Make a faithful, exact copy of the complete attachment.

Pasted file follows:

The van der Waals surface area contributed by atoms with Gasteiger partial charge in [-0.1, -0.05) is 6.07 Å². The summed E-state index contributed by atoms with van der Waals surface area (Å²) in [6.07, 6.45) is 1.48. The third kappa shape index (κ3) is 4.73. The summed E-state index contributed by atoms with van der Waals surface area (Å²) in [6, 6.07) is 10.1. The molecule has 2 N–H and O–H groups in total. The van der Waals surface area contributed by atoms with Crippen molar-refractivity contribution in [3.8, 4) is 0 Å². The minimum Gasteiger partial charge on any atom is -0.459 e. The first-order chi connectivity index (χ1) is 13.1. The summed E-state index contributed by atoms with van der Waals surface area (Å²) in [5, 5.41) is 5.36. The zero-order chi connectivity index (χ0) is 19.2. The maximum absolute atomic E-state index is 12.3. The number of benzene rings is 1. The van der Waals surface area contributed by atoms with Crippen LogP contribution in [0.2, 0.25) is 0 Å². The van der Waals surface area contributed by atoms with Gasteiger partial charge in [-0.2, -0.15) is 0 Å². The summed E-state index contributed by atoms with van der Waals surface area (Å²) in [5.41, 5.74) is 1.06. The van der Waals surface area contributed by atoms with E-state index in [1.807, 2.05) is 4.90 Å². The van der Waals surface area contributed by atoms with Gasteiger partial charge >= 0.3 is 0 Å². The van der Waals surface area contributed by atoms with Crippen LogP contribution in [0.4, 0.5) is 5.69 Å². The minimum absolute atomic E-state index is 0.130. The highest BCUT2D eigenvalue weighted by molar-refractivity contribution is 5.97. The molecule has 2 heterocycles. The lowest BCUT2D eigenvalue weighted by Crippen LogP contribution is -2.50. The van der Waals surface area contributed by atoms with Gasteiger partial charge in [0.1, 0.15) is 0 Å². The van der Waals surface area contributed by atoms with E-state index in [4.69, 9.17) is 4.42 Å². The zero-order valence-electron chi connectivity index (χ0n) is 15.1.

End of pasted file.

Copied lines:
The van der Waals surface area contributed by atoms with Gasteiger partial charge in [-0.1, -0.05) is 6.07 Å². The summed E-state index contributed by atoms with van der Waals surface area (Å²) in [6.07, 6.45) is 1.48. The third kappa shape index (κ3) is 4.73. The summed E-state index contributed by atoms with van der Waals surface area (Å²) in [6, 6.07) is 10.1. The molecule has 2 N–H and O–H groups in total. The van der Waals surface area contributed by atoms with Crippen molar-refractivity contribution in [3.8, 4) is 0 Å². The minimum Gasteiger partial charge on any atom is -0.459 e. The first-order chi connectivity index (χ1) is 13.1. The summed E-state index contributed by atoms with van der Waals surface area (Å²) in [5, 5.41) is 5.36. The zero-order chi connectivity index (χ0) is 19.2. The maximum absolute atomic E-state index is 12.3. The number of benzene rings is 1. The van der Waals surface area contributed by atoms with Crippen LogP contribution in [0.2, 0.25) is 0 Å². The van der Waals surface area contributed by atoms with Gasteiger partial charge in [-0.2, -0.15) is 0 Å². The summed E-state index contributed by atoms with van der Waals surface area (Å²) in [5.41, 5.74) is 1.06. The van der Waals surface area contributed by atoms with E-state index in [1.807, 2.05) is 4.90 Å². The van der Waals surface area contributed by atoms with Gasteiger partial charge >= 0.3 is 0 Å². The van der Waals surface area contributed by atoms with Crippen LogP contribution in [0.4, 0.5) is 5.69 Å². The minimum absolute atomic E-state index is 0.130. The highest BCUT2D eigenvalue weighted by molar-refractivity contribution is 5.97. The molecule has 2 heterocycles. The lowest BCUT2D eigenvalue weighted by Crippen LogP contribution is -2.50. The van der Waals surface area contributed by atoms with Gasteiger partial charge in [0.1, 0.15) is 0 Å². The van der Waals surface area contributed by atoms with E-state index in [4.69, 9.17) is 4.42 Å². The zero-order valence-electron chi connectivity index (χ0n) is 15.1.